I love tackling different genres of music, as there is little I won't listen to. Over the last few years I have developed a slight bond with jazz and songs from the great American songbook. Toss a throwback from my childhood into the mix and my curiosity is more than peaked. Donny Most, the familiar face and voice behind Ralph Malph from the television show Happy Days has been performing these songs for decades, but in the last couple of years decided to take it out on the road and perform killer songs that are near and dear to his heart for fans of jazz, the standards, and fans of his. With two shows booked at the Lexington Village Theatre in Lexington, MI, I couldn't pass up the opportunity to chat with Donny on the phone about his singing, his love of the music, and more...
Donny: Thank you. I'm really looking forward to coming up there, doing my show, and letting people know about it.
Toddstar: You mentioned it, so let's get to it right off the bat. You're coming to the Lexington Village Theater in a little under two weeks. We're excited to have you come up here, but tell us about your show. Tell us about your music. What can we expect when you storm the stage, so to speak?
Donny: I've always loved, since I was very young, I actually was singing when I was young, before I got into acting. I was performing in the Catskill Mountains, up in the hotels up there. It was a resort area, and doing the nightclubs when I was 14 and 15 years old. I always loved the Great American Songbook, and the jazz standards, big band swing, and all the greats, so I decided to put a show together because I'd put it aside for so long. Once I turned into, when I shifted gears and went into acting, and got into Happy Days, I put the music on the back burner for a while. Part of the thing was back then, this music wasn't really in favor. When you're talking about the 70's and early 80's, it was looked upon sort of almost like my parent's music, or grandparent's music, even. It's had such a resurgence in the last ten years or so, with artists like Michael Buble, Harry Connick, and Diana Krall, and all kinds of people who brought back the American Songbook. Tony Bennett probably helped usher it back in many ways. I realized if I was ever going to do it, this would be the time, so about two years ago, I put together the show. It's all of my favorites, so it's music that Sinatra, and Dean Martin, and Bobby Darin, and Tony Bennett, and all the greats, and some great music from the Big Band Era, the Count Basie, Joe Williams kind of stuff, so it's joyous, it swings, it's exciting. It's that kind of music that I've just loved my whole life. I'm having a blast doing it, just a complete, wonderful time.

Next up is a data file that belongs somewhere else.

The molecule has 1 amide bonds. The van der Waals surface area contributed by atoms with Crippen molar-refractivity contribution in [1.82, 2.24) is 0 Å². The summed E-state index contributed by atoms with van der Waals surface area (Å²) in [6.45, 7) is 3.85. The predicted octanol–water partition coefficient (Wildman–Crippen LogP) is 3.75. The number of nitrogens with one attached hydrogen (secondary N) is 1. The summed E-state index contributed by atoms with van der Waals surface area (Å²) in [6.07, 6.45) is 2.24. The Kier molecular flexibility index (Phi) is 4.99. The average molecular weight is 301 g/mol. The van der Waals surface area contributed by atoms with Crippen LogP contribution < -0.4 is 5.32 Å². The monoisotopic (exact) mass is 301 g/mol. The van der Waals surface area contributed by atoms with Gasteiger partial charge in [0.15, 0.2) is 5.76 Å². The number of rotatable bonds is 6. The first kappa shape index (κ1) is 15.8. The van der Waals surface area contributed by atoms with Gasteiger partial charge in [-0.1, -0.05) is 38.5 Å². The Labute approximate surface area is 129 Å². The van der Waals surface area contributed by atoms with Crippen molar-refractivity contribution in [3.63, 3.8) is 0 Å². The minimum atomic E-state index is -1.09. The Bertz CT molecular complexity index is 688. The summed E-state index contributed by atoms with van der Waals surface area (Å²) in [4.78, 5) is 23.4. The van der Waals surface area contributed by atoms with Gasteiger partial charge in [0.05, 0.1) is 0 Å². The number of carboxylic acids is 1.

Toddstar: For anybody who doesn’t know you sing, they should go to donnymost.com, and check out the music page. You actually get to hear you sing some of these songs that you talk about, and the one, for me, was the first video featured, "Mack the Knife." I was a kid who grew up on Happy Days, it wasn't the guy I expected to hear. It really floored me with how talented you are.
Donny: Thank you, yeah. You mentioned "Mack," and I mentioned all my musical heroes, but the one that had the most influence on me, of them all, was Bobby Darin. I loved Bobby so much. I got to see him at the Copacabana when I was 18 years old, twice. He was just amazing. "Mack the Knife" was a song, when I started following Bobby, I probably played that record over, and over, and over until it was worn out, and sang along with it every single time, so that one's really special to me. I usually close the show with it. It's kind of uncanny. I sing it in the same key that Bobby did it. I just know that song like the back of my hand, and people love it. They love when I do that. I do other stuff that Bobby did, but then, also Sinatra, and Nat King Cole, and Dean Martin. All that music, it's just so infectious. I made sure that the arrangements were the right kind for this music, and I have a great musical director. There's such attention to the detail and it's very joyful, at the same time, with this music.